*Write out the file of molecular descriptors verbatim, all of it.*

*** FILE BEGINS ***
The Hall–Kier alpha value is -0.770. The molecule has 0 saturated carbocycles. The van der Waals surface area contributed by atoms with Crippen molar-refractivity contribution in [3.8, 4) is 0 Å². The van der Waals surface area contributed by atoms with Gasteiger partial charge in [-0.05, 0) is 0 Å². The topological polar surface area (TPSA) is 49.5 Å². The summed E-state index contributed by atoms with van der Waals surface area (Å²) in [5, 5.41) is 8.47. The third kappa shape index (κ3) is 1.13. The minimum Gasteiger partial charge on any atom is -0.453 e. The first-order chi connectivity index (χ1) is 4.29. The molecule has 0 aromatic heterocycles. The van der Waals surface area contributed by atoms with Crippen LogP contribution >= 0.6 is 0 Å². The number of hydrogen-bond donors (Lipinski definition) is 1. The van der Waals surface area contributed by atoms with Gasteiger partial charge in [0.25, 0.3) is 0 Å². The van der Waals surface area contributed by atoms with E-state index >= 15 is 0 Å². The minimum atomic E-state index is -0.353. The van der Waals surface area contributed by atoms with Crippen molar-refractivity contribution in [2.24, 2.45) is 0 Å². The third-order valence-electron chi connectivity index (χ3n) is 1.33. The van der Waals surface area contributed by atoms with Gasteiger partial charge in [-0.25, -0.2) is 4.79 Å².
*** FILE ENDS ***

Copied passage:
The Hall–Kier alpha value is -0.770. The molecule has 0 saturated carbocycles. The van der Waals surface area contributed by atoms with Crippen molar-refractivity contribution in [3.8, 4) is 0 Å². The van der Waals surface area contributed by atoms with Gasteiger partial charge in [-0.05, 0) is 0 Å². The topological polar surface area (TPSA) is 49.5 Å². The summed E-state index contributed by atoms with van der Waals surface area (Å²) in [5, 5.41) is 8.47. The third kappa shape index (κ3) is 1.13. The minimum Gasteiger partial charge on any atom is -0.453 e. The first-order chi connectivity index (χ1) is 4.29. The molecule has 0 aromatic heterocycles. The van der Waals surface area contributed by atoms with Crippen LogP contribution >= 0.6 is 0 Å². The number of hydrogen-bond donors (Lipinski definition) is 1. The van der Waals surface area contributed by atoms with Gasteiger partial charge in [0.25, 0.3) is 0 Å². The van der Waals surface area contributed by atoms with E-state index >= 15 is 0 Å². The minimum atomic E-state index is -0.353. The van der Waals surface area contributed by atoms with Crippen molar-refractivity contribution in [2.24, 2.45) is 0 Å². The third-order valence-electron chi connectivity index (χ3n) is 1.33. The van der Waals surface area contributed by atoms with Gasteiger partial charge in [-0.25, -0.2) is 4.79 Å².